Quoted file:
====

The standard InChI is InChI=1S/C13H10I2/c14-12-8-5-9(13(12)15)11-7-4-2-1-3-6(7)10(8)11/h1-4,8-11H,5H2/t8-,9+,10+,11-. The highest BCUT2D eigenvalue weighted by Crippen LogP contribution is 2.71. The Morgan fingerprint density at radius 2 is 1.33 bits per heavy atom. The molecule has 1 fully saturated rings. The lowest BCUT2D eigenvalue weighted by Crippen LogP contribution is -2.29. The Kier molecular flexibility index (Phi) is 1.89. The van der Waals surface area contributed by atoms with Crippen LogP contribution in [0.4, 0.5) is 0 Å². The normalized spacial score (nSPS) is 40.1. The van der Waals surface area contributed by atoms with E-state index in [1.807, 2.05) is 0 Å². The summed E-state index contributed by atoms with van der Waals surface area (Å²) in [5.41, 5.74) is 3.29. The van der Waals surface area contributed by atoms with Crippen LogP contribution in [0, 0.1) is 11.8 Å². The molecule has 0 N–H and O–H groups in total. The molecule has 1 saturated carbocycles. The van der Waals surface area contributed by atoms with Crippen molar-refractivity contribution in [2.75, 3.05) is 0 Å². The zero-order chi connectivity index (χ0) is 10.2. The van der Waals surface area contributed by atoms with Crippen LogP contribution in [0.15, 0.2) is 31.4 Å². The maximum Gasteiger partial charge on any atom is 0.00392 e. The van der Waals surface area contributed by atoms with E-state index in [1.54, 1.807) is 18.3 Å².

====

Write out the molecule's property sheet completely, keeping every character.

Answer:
The standard InChI is InChI=1S/C13H10I2/c14-12-8-5-9(13(12)15)11-7-4-2-1-3-6(7)10(8)11/h1-4,8-11H,5H2/t8-,9+,10+,11-. The highest BCUT2D eigenvalue weighted by Crippen LogP contribution is 2.71. The Morgan fingerprint density at radius 2 is 1.33 bits per heavy atom. The molecule has 1 fully saturated rings. The lowest BCUT2D eigenvalue weighted by Crippen LogP contribution is -2.29. The Kier molecular flexibility index (Phi) is 1.89. The van der Waals surface area contributed by atoms with Crippen LogP contribution in [0.4, 0.5) is 0 Å². The normalized spacial score (nSPS) is 40.1. The van der Waals surface area contributed by atoms with E-state index in [1.807, 2.05) is 0 Å². The summed E-state index contributed by atoms with van der Waals surface area (Å²) in [5.41, 5.74) is 3.29. The van der Waals surface area contributed by atoms with Crippen LogP contribution in [0, 0.1) is 11.8 Å². The molecule has 0 N–H and O–H groups in total. The molecule has 1 saturated carbocycles. The van der Waals surface area contributed by atoms with Crippen molar-refractivity contribution in [2.75, 3.05) is 0 Å². The zero-order chi connectivity index (χ0) is 10.2. The van der Waals surface area contributed by atoms with Crippen LogP contribution in [0.15, 0.2) is 31.4 Å². The maximum Gasteiger partial charge on any atom is 0.00392 e. The van der Waals surface area contributed by atoms with E-state index in [1.54, 1.807) is 18.3 Å².